- Pricy – costs 50-100% compared to similar bars from other brands like Titan.
I’d like to use this section to mention a few bars that I feel you need to know about but they didn’t find their way into the Top 5.
The most versatile football bar is the Edge Fitness Slim Combo bar. The unique double-handle design allows you to choose between the angled and neutral grip at any width.
Titan V2 is the less expensive alternative to the Rogue MG-3. Geometry-wise, it’s pretty much the same bar, with the close grip being angled and middle and outer straight. The build and finishes are not as fine as Rogue, but it costs much less. If you’re not precious about brands, the Titan is a superb choice.
Multi-grip barbell – a conservative buyer’s guide
For the sake of clarity, I’ve split all the factors of choosing a good Swiss bar into two groups – primary and secondary factors.
I’ll go through the main ones below and try to be concise and offer actionable advice on each.
6 primary factors of choosing a Swiss bar
These six make-or-break factors are:
- Number, type, and geometry of the handles
- Loadable sleeve length and the max capacity
- Compatibility with Olympic weight plates
- Compatibility with standard power racks
- Finish of the shaft and sleeves
- Price and warranty
1 – Handles/grip of a football bar
This is perhaps the most confusing aspect of choosing a good Swiss barbell. That’s why I’ll make an extra effort to simplify it and boil it down to four simple rules and the reasoning behind them.
RULE 1: If you’re buying the bar because you’ve got wrist/shoulder/elbow issues, I’d suggest you go with a bar that features at least one pair of angled handles.
These are significantly less stressful on the joints because it’s a more natural position. The more serious the injury the less useful straight grip handles will be.
RULE 2: Go for a bar with an angled close grip.
The only real reason why you’d need a straight close grip is to closely mimic lying dumbbell tricep extensions – a movement you can replicate in so many other ways, like holding a weight plate or kettlebell instead of dumbbells.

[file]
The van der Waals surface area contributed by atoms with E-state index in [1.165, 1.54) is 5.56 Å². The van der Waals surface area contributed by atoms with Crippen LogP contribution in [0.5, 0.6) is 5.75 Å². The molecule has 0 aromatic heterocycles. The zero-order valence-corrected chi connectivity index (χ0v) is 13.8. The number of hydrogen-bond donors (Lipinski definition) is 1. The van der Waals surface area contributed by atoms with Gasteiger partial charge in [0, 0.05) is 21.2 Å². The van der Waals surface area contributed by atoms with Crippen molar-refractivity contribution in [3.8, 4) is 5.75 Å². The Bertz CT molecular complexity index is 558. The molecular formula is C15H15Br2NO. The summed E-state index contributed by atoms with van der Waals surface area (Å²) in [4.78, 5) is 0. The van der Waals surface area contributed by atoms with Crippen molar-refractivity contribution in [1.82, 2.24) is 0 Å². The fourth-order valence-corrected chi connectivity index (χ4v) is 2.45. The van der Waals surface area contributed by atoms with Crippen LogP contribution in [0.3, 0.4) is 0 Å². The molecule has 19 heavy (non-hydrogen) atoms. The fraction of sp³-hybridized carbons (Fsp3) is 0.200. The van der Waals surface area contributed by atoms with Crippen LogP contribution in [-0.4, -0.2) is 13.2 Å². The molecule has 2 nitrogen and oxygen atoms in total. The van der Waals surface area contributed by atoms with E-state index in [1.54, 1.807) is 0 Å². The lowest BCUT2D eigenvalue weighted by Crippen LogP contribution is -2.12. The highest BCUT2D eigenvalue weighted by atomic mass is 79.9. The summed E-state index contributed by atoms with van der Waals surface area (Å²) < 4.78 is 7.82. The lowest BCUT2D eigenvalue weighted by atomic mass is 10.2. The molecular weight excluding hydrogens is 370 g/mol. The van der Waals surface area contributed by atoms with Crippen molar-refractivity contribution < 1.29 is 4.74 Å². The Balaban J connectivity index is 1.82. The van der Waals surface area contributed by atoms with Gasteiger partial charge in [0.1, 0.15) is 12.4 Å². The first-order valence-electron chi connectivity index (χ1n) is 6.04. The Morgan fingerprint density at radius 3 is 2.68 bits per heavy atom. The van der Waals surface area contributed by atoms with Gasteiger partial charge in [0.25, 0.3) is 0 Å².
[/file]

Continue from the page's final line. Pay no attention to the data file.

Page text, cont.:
Furthermore, most of the modern bars are pressing-oriented and too bulky for mimicking lying dumbbell extensions.
A good example of a bar that doesn’t meet this “rule” is the Gronk Fitness football bar. Its closest and outer-most handles are neutral, with two pairs of angled handles in-between.
Rule 3: If you’re buying the bar for the isolation benefits and you have no joint issues, go with neutral grips throughout or a combo bar.
The highest-rated multi-grip bar with neutral grips only is the Rogue MG-1 2.0. in our ratings, it scored 19 out of 3.625.
Rule 4: The longer the handles, the less stable the bar will feel.
This is probably the single most overlooked aspect of choosing well and most bars don’t even list it as a spec.
Notice that I said “will feel” and not “will be.”
That’s because the inherent instability of a Swiss barbell directly depends on your grip.
Think of it like a seesaw and your grip as the fulcrum.
If you could grab the bar off the rack and have your grip perfectly aligned down the middle, the bar would be stable.
The perfect grip is only a theoretical term and it never happens, which also goes for the perfectly balanced Swiss barbell.
Long story short – the shorter the handles, the easier it will be to get that grip just right and stabilize the bar. Stability-wise, the sweet spot for the handle length is 5.5-6.5 inches (97 if you have bigger hands).
For example, at the low-end of that range, we have the Slim bar by Edge Fitness. We measured its handles to be just over 5.2 inches long. And then you have your Rogue MG-3 with handles at about 7 inches.
BONUS TIP: Find your perfect grip and mark it with a sharpie – it will make all the difference. You can thank me later.
2 – Maximum capacity and loadable sleeve length of multi-grip barbells
(two and four points in our ratings, respectively)
In our ratings, we awarded points to any bar with a max load capacity of 500+ lbs.
We typically go more granular and precise than that, but many of the bars we looked at don’t list capacity as a spec, so we had to assess it based on experience.
On the high end, you have Rogue, Titan, and Gronk that can easily hold 1,000 lbs (although Rogue doesn’t officially list the max load).